Attention Deficit Hyperactivity Disorder (ADHD) in girls is often misdiagnosed, potentially leading to mental health issues later in adulthood. Girls with ADHD often present the condition differently than boys, which can lead to potentially missing the diagnosis.
“Almost every year in the [report card] comments, regardless of the subject, it would say Anna needs to focus more, she has trouble paying attention.” - Anna, 17-year-old high school student in Toronto with ADHD
According to the Centre for Addiction and Mental Health, boys are three to four times more likely to be diagnosed with Attention Deficit Hyperactivity Disorder than girls.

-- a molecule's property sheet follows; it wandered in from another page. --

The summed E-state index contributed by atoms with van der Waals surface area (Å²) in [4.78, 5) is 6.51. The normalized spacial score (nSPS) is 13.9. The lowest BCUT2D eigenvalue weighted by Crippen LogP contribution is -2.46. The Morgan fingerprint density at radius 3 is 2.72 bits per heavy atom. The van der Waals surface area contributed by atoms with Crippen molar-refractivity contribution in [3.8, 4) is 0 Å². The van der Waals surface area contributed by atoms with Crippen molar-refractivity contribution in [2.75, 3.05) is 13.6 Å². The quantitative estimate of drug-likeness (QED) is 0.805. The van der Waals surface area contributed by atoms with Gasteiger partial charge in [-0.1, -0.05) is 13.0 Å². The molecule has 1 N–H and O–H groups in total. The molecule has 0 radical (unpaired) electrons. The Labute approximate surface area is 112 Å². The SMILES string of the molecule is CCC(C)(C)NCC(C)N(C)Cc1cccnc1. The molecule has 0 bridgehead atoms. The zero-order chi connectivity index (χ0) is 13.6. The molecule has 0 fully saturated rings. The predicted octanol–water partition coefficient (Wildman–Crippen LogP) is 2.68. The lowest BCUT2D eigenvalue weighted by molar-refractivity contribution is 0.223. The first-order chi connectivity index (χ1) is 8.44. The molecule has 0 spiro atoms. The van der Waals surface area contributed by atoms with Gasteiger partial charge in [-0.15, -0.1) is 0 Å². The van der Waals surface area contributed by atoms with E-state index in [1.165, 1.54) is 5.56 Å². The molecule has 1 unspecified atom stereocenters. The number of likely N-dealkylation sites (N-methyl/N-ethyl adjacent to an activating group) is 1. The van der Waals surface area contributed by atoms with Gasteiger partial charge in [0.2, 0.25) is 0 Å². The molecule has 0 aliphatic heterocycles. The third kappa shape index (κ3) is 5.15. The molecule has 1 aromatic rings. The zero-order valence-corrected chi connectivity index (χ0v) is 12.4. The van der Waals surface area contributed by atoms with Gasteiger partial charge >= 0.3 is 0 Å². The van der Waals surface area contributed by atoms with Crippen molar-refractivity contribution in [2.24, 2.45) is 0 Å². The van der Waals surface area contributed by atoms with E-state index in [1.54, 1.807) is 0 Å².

Increasingly doctors and researchers who study the condition believe those numbers can mean girls are being underdiagnosed with ADHD or misdiagnosed altogether, because ADHD can look so very different in girls than it does in boys. What’s more important, is that mental health experts say misdiagnosing or missing an appropriate diagnosis of ADHD in girls can lead to further mental health issues in adulthood.
Listen to an episode of CBC’s The Current discuss this issue by clicking here.